Do this route regularly and inall conditions. Watch out for tourists, walkers,cyclists and sheep. Road surfaces have taken a battering last winter but the majority of this route is ok. Love it in both directions!
Theres something about being able to overtake round blind corners with drystone wall just inches (probably feet really) from your head. Taking the route towards Ambleside provides great visibiilty up the road so you can see what is travelling towards you well in advance, and for a impromtu brake test you can always hang a right down the Struggle into the town. For me the fastest of the Cumbrian passes.
I love this route. The way to the top from Bowness is as twisty as heck, and there are plenty of rises and dips to enjoy yourself on - not fast but really challenging. Its got a reasonable surface and isnt too narrow (m comparing it to usual Lake District roads here) - it is lined by grass banks/drystones and there are a few sheep up the top to look out for. The way down from the top to Ullswater is pretty narrow in places, and is completely lined by drystone walls. Well...apart from the metal gates, which isnt really an improvement. The road past Ullswater is more of the same...but flatter, I guess. Still twisty though. Ive seen one copper on it in 4 years, which isnt too bad - it was the August bank holiday though, so it was probably a special case. The views in general are stunning - Ullswater is a beautiful area.
I actually prefer doing the reverse of this route. I find it more exciting to go up to the Ullswater side - the visibility through corners is better, so yo can nail it a bit more (and Id rather nail it up hill than down). You can easily see enough to take a full racing line using both sides of the carraige way in places (but only in places).
There is a pub at the top of the pass - if you ever see a lone Bandit or Commando up there and a guy reading a book whilst sat overlooking the views, its probably me!
The Kirkstone Pass is the Lake District's highest
and has a 1 in 4 gradient in places. The pass
runs along Ullswater, regarded by many as the most beautiful
of the lakes, where original 1850 steam boats can
still be seen, at the other end of the speed scale,
Ullswater was used by Sir Donald Campbell to set the world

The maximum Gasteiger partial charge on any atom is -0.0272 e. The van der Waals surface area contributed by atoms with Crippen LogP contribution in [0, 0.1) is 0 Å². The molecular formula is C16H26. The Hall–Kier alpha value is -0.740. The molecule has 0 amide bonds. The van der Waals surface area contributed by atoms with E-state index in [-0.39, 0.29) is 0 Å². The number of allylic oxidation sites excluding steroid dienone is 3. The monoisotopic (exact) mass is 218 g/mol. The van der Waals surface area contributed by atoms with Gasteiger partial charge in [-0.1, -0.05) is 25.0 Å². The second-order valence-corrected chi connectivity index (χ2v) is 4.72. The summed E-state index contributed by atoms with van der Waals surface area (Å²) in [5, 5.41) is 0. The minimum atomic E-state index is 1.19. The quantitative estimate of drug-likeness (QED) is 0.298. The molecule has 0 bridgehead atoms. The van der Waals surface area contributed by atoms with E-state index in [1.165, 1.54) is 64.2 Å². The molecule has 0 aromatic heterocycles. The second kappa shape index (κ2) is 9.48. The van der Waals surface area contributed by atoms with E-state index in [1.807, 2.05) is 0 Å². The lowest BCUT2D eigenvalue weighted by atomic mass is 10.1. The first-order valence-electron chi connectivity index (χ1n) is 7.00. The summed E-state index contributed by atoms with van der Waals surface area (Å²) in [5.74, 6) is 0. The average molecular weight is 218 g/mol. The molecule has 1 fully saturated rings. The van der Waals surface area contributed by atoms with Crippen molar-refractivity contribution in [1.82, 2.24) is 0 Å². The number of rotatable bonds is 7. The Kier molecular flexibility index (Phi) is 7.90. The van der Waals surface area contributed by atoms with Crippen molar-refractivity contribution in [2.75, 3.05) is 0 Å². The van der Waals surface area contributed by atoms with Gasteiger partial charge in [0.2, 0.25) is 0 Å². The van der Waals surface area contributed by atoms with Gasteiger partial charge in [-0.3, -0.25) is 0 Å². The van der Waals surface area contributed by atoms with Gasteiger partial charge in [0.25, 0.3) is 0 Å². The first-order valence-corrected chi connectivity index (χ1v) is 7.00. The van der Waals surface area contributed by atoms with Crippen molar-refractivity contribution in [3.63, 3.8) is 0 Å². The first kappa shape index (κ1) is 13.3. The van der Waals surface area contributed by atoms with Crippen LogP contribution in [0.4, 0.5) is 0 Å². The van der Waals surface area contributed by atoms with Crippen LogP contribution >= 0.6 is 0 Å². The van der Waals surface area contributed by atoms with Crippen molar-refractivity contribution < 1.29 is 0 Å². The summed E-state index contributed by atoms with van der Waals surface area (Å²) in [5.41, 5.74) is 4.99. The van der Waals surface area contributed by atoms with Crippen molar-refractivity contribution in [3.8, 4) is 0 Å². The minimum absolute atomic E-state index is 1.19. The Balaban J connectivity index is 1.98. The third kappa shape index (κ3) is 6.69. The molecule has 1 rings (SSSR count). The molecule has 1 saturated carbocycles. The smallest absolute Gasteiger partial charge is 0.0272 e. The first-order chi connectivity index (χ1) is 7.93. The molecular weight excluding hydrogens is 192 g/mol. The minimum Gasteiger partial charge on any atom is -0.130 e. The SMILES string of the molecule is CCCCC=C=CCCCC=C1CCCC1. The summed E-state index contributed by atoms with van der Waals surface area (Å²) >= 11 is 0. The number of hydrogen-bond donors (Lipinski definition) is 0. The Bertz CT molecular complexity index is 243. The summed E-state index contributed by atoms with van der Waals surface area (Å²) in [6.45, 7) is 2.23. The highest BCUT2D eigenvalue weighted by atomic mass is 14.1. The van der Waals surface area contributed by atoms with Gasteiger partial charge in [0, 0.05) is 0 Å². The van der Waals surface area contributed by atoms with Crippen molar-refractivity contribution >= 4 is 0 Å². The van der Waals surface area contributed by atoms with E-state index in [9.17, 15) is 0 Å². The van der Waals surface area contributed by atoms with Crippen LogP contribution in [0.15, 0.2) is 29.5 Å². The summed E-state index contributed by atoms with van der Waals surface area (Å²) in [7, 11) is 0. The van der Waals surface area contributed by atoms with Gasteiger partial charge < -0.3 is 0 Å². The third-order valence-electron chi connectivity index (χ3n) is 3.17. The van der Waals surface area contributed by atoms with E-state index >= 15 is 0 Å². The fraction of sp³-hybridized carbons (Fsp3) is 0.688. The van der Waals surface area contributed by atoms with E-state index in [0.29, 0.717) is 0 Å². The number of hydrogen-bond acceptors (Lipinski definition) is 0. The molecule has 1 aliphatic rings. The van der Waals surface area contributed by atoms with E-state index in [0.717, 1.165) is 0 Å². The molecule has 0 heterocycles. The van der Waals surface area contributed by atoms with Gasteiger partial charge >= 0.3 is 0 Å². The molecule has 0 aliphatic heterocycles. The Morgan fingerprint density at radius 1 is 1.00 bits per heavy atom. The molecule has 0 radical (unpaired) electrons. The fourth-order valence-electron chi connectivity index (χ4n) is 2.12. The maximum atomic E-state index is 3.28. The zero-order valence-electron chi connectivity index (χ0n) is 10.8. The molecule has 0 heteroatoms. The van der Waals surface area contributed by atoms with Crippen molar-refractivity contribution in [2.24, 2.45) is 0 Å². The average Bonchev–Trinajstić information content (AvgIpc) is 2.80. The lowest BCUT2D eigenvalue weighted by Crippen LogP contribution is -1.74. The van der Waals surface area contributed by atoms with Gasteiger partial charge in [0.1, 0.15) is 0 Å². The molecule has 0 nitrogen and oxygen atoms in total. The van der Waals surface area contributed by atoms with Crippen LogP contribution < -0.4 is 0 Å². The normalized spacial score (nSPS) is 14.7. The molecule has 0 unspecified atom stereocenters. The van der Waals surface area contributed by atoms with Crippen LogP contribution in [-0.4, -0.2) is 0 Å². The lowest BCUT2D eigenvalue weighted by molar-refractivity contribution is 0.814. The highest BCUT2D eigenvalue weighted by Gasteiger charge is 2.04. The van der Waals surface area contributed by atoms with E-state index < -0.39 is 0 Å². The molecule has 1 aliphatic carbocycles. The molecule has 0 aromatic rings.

water speed record in 1955.
Take the A591 out of Windermere for a short excursion
to Grasmere, the burial place of Wordsworth.
Fantastic road, not fast but very challenging, never got above 3rd gear on it. The view from the top at 7.00am on a summer sunday is stunning.
April 24, 2006 - 5.0
i travelled this road by car on the way back from centre parcs and was wishing the whole journey i had my bike. magic. exceptional views round ulswater. thinking of going back up there on the bike from wigan. if yr in the area get on the a592
This route forms part of my usual trip to Devil's Bridge of a weekend. It is a fantastic route but needs to be treated with respect. Sheep, tourists, bits of stone wall lying in the road and the lycra clad pushbikers two abreast to name a few things I regularly come across. There are coaches a plenty in the summer causing big tail backs. It can add to the fun for a biker mind; overtakes need to be precise and well though out. The run alongside Ullswater is different every time with changing light conditions, mist and rain it can be really beautiful. Treat this road like it's the first time you've ridden it every time and you'll be fine, always make sure you can stop in the distance you can see to be clear. I once came round a bend travelling towards the Kirkstone Inn from Windermere to find some idiot stopped in the middle of the road taking a photo. A fantastic road best done of a summers evening; fewer cars but the ones you do meet tend to be locals to have a bit of fun with. Watch out for leaves and stones washed onto the road during autumn. Great road, go and do it!
Stunning ride, combine it with a tour of the lakes, yes watch for the tourist traffic, walls and corrugations occasionally, but it is very, very nice. Speed is not a problem more so than on any road, it's how you use the speed that matters. Ride at your own pace and you will cope. OK so you can't be doing three figure speeds on here, but it can still give you a good workout - tight bends, crests and dips ridden well are one of the biggest buzzes; for me anyhow! Learn to roll with the flow, dance to the tune of the road, don't impose your own! This road can teach you quite a thing about riding country roads, don't fear it, take it as a challenge and enjoy it.